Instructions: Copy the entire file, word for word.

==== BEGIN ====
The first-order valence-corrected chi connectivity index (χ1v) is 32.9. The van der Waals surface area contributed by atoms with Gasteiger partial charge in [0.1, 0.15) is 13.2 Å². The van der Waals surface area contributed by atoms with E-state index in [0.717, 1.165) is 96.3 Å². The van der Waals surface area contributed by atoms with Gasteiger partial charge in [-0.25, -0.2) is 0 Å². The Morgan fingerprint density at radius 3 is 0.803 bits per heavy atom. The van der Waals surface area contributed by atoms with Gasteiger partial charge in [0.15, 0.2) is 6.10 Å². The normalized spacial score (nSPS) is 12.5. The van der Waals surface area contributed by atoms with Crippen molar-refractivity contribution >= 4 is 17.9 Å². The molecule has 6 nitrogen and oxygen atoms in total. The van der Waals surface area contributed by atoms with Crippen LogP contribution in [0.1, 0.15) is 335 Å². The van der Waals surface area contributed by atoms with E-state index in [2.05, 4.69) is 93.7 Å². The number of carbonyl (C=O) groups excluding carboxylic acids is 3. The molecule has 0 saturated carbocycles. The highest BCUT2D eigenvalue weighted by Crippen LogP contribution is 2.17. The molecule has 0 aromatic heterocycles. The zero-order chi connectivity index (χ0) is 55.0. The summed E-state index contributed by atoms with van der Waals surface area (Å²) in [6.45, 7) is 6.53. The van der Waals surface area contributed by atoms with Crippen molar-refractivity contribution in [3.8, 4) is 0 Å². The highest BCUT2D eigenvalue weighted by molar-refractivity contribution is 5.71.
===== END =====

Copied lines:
The first-order valence-corrected chi connectivity index (χ1v) is 32.9. The van der Waals surface area contributed by atoms with Gasteiger partial charge in [0.1, 0.15) is 13.2 Å². The van der Waals surface area contributed by atoms with E-state index in [0.717, 1.165) is 96.3 Å². The van der Waals surface area contributed by atoms with Gasteiger partial charge in [-0.25, -0.2) is 0 Å². The Morgan fingerprint density at radius 3 is 0.803 bits per heavy atom. The van der Waals surface area contributed by atoms with Gasteiger partial charge in [0.15, 0.2) is 6.10 Å². The normalized spacial score (nSPS) is 12.5. The van der Waals surface area contributed by atoms with Crippen molar-refractivity contribution >= 4 is 17.9 Å². The molecule has 6 nitrogen and oxygen atoms in total. The van der Waals surface area contributed by atoms with Crippen LogP contribution in [0.1, 0.15) is 335 Å². The van der Waals surface area contributed by atoms with E-state index in [2.05, 4.69) is 93.7 Å². The number of carbonyl (C=O) groups excluding carboxylic acids is 3. The molecule has 0 saturated carbocycles. The highest BCUT2D eigenvalue weighted by Crippen LogP contribution is 2.17. The molecule has 0 aromatic heterocycles. The zero-order chi connectivity index (χ0) is 55.0. The summed E-state index contributed by atoms with van der Waals surface area (Å²) in [6.45, 7) is 6.53. The van der Waals surface area contributed by atoms with Crippen molar-refractivity contribution in [3.8, 4) is 0 Å². The highest BCUT2D eigenvalue weighted by molar-refractivity contribution is 5.71.